Midterm results of a single-center experience with commercially available devices for endovascular aneurysm repair

Matthias Biebl, Albert G. Hakaim, W. Andrew Oldenburg, Louis L. Lau, Joseph Klocker, Beate Neuhauser, Ricardo Paz-Fumagalli, J. Mark McKinney

Research output: Contribution to journalReview article

17 Scopus citations

Abstract

Purpose: To review the outcome of endovascular abdominal aortic aneurysm repair (EVAR) using commercial stent graft devices. Methods: Retrospective review of 167 EVAR procedures using different commercial devices at a single center between 1999 and 2003. Analysis included preoperative patient morbidities, operative and hospitalization data, postoperative complications, procedural outcome and midterm patient survival. Data are expressed as mean ± SD and total number (%). P-values ≤ 0.05 were considered significant. Results: A total of 153 men and 14 women (mean age 75.0 ± 7.3 years, range 53.1 - 89.2 years) underwent EVAR. Technical success rate was 97.0%. Postoperative intensive care unit stay was 0.05 ± 0.24 days and hospital stay was 4 ± 1.84 days. Postoperative complications occurred in 25 patients (15.0%). Two patients had to be readmitted within 30 days. Median follow-up time was 16.0 months (0-48 months). Overall mortality rate was 9.6% and did not depend on the type of endograft used (p=0.287). No early or aneurysm-related deaths or aneurysm ruptures occurred. Clinical success rate was 91.6% (153 patients). Graft limb thrombosis occurred in 5 patients (3.0%), all with the AneuRx device (p=0.041). Graft migration was seen in 3 devices (1.8%). There were 36 endoleaks (20.4%), specifically 30 branch vessel (type II) and 6 junctional (type I) endoleaks. Early endoleaks occurred in 21 patients (12.5%) and late endoleaks in 15 (9.0%). Twenty-two patients (13.0%) required secondary procedures (75.0% catheter-based vs. 25.0% surgical). Three patients (1.8%) underwent conversion to open aortic repair, 2 (1.0%) within the first year after EVAR. Aneurysm sac stabilization or shrinkage (≥ 5 mm reduction in transverse aneurysm diameter) occurred in 98.2% of patients; aneurysm shrinkage rate was 39.6% at 1 year, 68.74% at 2 years and 79.96% at 3 years after the procedure. Time to aneurysm shrinkage was longest with the AneuRx (1.96 ± 0.18 years) and Talent (1.67 ± 0.53 years) devices, compared to the Zenith (1.01 ± 0.13 years), Ancure (0.95 ± 0.14 years) and Excluder (0.25 ± 0.17 years) stent grafts (p= 0.0001). Conclusion: Endovascular aortic aneurysm repair using commercially manufactured devices is safe and effective, especially in patients at high risk for open aneurysm resection. While evolving endovascular experience has significantly decreased complication and secondary intervention rates, close long-term follow-up remains mandatory to detect late complications. Elective and unbiased use of all available surgical and interventional procedures is required to maintain long-term clinical success after EVAR.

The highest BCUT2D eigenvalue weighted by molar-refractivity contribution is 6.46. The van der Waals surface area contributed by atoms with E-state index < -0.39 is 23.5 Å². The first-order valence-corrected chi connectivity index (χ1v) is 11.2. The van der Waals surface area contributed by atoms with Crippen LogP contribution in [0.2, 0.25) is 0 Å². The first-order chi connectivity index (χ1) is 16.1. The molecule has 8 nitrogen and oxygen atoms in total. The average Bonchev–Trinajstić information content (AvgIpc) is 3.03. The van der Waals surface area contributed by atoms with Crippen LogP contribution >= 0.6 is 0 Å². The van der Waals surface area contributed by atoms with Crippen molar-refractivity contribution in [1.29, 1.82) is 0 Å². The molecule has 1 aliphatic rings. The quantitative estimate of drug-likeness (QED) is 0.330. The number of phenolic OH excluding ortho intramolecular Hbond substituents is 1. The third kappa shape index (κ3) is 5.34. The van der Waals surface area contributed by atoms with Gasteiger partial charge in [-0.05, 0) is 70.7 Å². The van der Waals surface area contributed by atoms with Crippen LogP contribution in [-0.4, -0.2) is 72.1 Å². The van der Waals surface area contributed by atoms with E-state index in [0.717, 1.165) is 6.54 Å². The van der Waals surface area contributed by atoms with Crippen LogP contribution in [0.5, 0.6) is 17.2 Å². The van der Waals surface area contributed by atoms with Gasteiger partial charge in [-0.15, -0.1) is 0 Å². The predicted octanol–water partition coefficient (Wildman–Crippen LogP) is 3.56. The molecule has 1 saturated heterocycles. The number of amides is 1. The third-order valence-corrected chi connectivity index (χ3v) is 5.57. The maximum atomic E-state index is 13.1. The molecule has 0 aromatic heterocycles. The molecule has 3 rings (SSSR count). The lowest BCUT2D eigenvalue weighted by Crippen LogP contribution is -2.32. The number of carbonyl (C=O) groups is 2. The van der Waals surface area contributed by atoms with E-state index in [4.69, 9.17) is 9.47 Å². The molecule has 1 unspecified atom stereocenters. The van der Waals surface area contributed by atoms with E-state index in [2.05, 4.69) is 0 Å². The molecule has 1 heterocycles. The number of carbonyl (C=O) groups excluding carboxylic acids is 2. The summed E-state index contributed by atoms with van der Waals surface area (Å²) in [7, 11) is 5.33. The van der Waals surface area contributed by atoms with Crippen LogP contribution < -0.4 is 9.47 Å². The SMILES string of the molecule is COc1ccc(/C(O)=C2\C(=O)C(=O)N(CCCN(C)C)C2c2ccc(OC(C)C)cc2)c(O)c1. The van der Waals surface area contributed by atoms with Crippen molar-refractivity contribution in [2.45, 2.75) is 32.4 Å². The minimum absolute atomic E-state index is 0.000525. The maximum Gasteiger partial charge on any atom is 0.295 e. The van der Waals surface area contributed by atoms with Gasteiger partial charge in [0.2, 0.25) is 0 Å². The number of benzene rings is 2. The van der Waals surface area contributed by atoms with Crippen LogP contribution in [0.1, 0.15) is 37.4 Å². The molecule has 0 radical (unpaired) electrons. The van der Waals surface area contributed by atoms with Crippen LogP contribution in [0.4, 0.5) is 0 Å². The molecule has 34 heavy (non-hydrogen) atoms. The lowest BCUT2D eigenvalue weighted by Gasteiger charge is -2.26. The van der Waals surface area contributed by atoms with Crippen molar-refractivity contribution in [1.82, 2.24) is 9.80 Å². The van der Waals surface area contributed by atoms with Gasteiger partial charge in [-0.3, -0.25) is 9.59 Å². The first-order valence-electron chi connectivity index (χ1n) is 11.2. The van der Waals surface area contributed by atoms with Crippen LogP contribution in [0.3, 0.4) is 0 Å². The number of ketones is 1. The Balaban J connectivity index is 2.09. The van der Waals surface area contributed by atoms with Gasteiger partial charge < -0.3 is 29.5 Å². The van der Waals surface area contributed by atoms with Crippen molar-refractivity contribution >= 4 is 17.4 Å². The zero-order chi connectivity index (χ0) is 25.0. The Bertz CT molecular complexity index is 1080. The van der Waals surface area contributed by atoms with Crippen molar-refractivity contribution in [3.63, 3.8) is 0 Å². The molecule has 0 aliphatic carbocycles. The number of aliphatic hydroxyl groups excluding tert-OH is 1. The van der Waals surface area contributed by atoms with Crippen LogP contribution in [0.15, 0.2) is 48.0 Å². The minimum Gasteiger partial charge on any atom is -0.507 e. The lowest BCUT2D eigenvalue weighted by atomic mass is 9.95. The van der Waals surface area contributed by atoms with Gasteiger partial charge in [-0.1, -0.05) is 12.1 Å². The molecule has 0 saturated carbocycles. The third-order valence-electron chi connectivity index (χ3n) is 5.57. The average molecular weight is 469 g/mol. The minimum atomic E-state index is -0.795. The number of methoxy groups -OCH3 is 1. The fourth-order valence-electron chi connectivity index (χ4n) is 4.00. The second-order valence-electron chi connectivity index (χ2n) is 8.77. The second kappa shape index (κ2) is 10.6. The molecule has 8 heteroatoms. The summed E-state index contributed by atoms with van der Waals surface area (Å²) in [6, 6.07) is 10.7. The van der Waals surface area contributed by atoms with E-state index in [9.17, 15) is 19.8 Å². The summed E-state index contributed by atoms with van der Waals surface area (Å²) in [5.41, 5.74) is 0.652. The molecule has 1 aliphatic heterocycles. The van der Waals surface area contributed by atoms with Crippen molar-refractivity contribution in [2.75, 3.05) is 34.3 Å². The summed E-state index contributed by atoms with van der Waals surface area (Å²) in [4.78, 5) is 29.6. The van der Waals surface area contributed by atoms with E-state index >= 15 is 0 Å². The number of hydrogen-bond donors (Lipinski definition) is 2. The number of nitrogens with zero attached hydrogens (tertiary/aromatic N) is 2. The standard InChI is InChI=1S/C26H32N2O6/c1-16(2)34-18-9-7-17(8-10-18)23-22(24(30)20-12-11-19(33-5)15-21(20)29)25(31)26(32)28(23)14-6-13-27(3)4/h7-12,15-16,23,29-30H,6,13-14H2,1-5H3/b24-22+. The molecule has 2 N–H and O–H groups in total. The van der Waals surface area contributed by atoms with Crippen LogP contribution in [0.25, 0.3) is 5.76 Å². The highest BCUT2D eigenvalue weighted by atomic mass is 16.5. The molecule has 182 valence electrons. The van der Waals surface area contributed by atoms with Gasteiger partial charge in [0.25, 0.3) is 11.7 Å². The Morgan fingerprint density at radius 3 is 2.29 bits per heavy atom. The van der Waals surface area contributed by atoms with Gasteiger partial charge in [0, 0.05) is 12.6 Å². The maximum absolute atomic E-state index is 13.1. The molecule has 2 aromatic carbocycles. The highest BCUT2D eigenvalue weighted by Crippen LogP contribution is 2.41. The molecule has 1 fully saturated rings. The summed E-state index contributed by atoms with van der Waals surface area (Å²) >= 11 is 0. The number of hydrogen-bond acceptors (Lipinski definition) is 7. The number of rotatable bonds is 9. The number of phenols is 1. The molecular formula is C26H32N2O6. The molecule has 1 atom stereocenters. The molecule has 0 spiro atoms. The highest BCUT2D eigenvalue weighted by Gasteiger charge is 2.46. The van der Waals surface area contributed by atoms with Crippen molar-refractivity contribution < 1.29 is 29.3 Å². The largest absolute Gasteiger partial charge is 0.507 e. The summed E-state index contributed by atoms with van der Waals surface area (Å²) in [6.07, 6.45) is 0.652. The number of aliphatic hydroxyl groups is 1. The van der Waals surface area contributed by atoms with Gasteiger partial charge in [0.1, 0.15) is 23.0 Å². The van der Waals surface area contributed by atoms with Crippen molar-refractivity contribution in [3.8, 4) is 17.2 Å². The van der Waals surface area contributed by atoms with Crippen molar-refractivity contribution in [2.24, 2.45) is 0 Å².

Original languageEnglish (US)
Pages (from-to)127-135
Number of pages9
JournalMount Sinai Journal of Medicine
Volume72
Issue number2
StatePublished - Mar 1 2005

Keywords

  • Abdominal aortic aneurysm
  • Commercial endograft
  • Complication rate
  • EVAR
  • Endograft migration
  • Improved outcome
  • Secondary procedures
  • Stent grafts

ASJC Scopus subject areas

  • Medicine(all)

Fingerprint Dive into the research topics of 'Midterm results of a single-center experience with commercially available devices for endovascular aneurysm repair'. Together they form a unique fingerprint.

  • Cite this

    Biebl, M., Hakaim, A. G., Oldenburg, W. A., Lau, L. L., Klocker, J., Neuhauser, B., Paz-Fumagalli, R., & McKinney, J. M. (2005). Midterm results of a single-center experience with commercially available devices for endovascular aneurysm repair. Mount Sinai Journal of Medicine, 72(2), 127-135.